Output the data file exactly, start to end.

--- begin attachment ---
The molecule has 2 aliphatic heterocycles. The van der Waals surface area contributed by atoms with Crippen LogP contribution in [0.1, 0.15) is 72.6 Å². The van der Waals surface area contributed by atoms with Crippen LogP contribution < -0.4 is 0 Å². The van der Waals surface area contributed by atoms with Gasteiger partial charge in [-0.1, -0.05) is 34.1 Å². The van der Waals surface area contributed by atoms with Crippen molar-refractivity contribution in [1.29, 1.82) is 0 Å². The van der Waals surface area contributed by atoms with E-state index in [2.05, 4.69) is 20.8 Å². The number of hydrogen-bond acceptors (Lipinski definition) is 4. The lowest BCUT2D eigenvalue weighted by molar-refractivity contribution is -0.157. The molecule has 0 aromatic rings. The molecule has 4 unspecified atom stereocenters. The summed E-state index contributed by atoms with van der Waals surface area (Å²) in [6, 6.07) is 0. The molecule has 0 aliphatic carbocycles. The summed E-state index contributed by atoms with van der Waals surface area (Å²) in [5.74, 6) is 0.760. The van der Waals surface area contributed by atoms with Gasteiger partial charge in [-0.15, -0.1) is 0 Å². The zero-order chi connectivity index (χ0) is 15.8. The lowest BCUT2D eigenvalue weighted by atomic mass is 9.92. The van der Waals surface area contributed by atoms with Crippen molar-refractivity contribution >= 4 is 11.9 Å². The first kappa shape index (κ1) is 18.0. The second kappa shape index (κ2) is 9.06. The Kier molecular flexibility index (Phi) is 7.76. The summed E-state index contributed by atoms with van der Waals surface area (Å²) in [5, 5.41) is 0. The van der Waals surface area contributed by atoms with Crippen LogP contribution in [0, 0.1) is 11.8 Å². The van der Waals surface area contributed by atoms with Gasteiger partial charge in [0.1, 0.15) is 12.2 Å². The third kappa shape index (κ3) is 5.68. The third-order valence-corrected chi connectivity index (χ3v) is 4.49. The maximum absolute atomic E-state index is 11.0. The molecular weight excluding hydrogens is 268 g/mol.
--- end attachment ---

The molecule has 2 aliphatic heterocycles. The van der Waals surface area contributed by atoms with Crippen LogP contribution in [0.1, 0.15) is 72.6 Å². The van der Waals surface area contributed by atoms with Crippen LogP contribution < -0.4 is 0 Å². The van der Waals surface area contributed by atoms with Gasteiger partial charge in [-0.1, -0.05) is 34.1 Å². The van der Waals surface area contributed by atoms with Crippen molar-refractivity contribution in [1.29, 1.82) is 0 Å². The van der Waals surface area contributed by atoms with E-state index in [2.05, 4.69) is 20.8 Å². The number of hydrogen-bond acceptors (Lipinski definition) is 4. The lowest BCUT2D eigenvalue weighted by molar-refractivity contribution is -0.157. The molecule has 0 aromatic rings. The molecule has 4 unspecified atom stereocenters. The summed E-state index contributed by atoms with van der Waals surface area (Å²) in [6, 6.07) is 0. The molecule has 0 aliphatic carbocycles. The summed E-state index contributed by atoms with van der Waals surface area (Å²) in [5.74, 6) is 0.760. The van der Waals surface area contributed by atoms with Gasteiger partial charge in [-0.15, -0.1) is 0 Å². The zero-order chi connectivity index (χ0) is 15.8. The lowest BCUT2D eigenvalue weighted by atomic mass is 9.92. The van der Waals surface area contributed by atoms with Crippen molar-refractivity contribution >= 4 is 11.9 Å². The first kappa shape index (κ1) is 18.0. The second kappa shape index (κ2) is 9.06. The Kier molecular flexibility index (Phi) is 7.76. The summed E-state index contributed by atoms with van der Waals surface area (Å²) in [5, 5.41) is 0. The van der Waals surface area contributed by atoms with Crippen LogP contribution in [0, 0.1) is 11.8 Å². The van der Waals surface area contributed by atoms with Gasteiger partial charge in [0.1, 0.15) is 12.2 Å². The third kappa shape index (κ3) is 5.68. The third-order valence-corrected chi connectivity index (χ3v) is 4.49. The maximum absolute atomic E-state index is 11.0. The molecular weight excluding hydrogens is 268 g/mol.